Chalk another point up on the board for the importance of context. Yesterday’s economic data release showed that the economy actually shrank in the last quarter, down by 1.4 percent at an annual rate. This result was down from 6.9 percent in the prior quarter and well below the expected 1 percent growth rate.
With the recent alarms from the inversion of the yield curve, as well as the worries around the impact of inflation, the war in Ukraine, and, of course, Covid-19, it seems reasonable to ask whether this means the start of a recession. Is the recovery over?
Not So Fast
When we look at the details, the news is much less worrying. First, let’s consider where that number comes from. The economy consists of several components, with the biggest typically being consumer spending and business investment. Within those components, two subcomponents that can be variable are housing and inventories. Other, typically less important, components of growth are government spending and net exports. All of these add together to get total growth, which normally provides a fairly predictable result.
These are anything but normal times, however. Even though we are moving back to normal, we are not there yet. If you look at the chart below, which breaks down economic growth for the past several years, you can see how changes in consumer spending are usually a primary driver for growth. That makes sense, as this is the largest part of the economy. But you can also see that sometimes things get weird, and other components act up on a short-term basis. And that is what happened last quarter.
Source: The Daily Shot
If we zoom in on the most recent data, we can see that more clearly. Here, we see that consumer spending continued to grow strongly and that business investment has been improving after a weak couple of quarters. Housing has also contributed a bit. These components are the core of the economy, and as long as they keep growing—as they have been—the country does well.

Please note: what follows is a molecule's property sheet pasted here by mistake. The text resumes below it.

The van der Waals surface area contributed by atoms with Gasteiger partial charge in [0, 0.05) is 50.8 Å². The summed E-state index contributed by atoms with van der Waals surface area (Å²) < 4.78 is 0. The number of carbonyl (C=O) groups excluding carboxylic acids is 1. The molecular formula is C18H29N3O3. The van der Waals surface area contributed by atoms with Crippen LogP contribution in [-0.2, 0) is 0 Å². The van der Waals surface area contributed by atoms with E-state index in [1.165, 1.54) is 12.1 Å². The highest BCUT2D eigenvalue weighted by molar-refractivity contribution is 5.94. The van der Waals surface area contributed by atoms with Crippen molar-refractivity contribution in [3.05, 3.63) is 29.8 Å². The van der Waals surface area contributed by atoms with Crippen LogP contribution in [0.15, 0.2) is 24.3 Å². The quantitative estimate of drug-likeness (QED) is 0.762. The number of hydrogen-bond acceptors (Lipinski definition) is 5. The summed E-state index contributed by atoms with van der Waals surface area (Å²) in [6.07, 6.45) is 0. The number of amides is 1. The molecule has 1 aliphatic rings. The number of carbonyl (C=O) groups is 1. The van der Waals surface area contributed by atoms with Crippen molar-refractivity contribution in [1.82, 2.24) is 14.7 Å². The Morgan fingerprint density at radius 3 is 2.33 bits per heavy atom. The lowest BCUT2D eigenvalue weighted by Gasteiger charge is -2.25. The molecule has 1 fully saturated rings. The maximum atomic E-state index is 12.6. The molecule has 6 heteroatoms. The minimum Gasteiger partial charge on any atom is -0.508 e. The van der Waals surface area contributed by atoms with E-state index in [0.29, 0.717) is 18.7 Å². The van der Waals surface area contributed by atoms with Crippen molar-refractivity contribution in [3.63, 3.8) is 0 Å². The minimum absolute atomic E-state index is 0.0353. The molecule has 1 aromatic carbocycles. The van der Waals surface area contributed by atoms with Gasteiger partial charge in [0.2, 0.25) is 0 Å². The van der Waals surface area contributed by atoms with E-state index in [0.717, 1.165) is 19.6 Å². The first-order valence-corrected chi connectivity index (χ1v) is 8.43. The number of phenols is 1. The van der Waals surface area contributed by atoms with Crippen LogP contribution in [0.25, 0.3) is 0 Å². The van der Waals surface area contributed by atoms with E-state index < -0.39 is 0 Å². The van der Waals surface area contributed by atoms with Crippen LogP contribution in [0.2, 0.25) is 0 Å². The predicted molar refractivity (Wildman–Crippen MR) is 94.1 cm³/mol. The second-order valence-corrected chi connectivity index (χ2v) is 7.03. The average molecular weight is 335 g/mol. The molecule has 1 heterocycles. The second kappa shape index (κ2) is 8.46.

Source: The Daily Shot
Headwinds to Growth
Three things hurt us last quarter. First, government spending declined. This is a good thing, as pandemic spending runs off, but it does make for a short-term hit to growth. Second, business inventories were down a bit, which makes sense when you look at the huge gain in the prior quarter. At the end of last year, companies ordered as much as they could to try and get around the supply chain issues. But having done so, they really didn’t need to order as much this past quarter, which explains that shortfall.
Finally, that order surge and the subsequent improvement in the supply chains also explain the biggest headwind for growth last quarter: the significant rise in the trade deficit, which took the net exports line item down. Simply put, we imported much more than we exported, again, as all of those orders came in as supply chain problems eased. That drove the trade deficit up—and the growth number down.
Signs of Strength
Despite that, the demand for goods is a sign of economic strength. The fact that they were delivered is a sign that supply chain problems are getting better. But because that all happened last quarter, it looks like a problem, and it is a problem from an economic accounting perspective. From a real economy perspective, though, it is not nearly as concerning.
This brings us back to context. When you look at the economic accounting, the U.S. economy did indeed shrink last month. But when you look at the reasons for that? You get the opposite of a recession signal. Consumer spending is so strong it drove companies to stock up as much as they could, in many cases on imports. Supply chains improved so those stocks largely arrived last quarter. And companies now are largely fully stocked. With job growth and spending strong, these are not signs of a looming problem.
Risk of Recession?
That said, we may be seeing signs of slowing. The inventory drag may persist, as may the large trade deficit. There are reasons to believe growth will be slower going forward, and we need to pay attention to that. But when you look at the core of the economy, the momentum in job growth, confidence and spending on the consumer side, and confidence and investment on the business side shows that the risk of a recession remains low for this year.
When you look at the details, in other words, this is a measurement problem, not an economic problem. And if we do get a quarter like the last one, those are exactly the reasons we want to see.
Keep calm and carry on.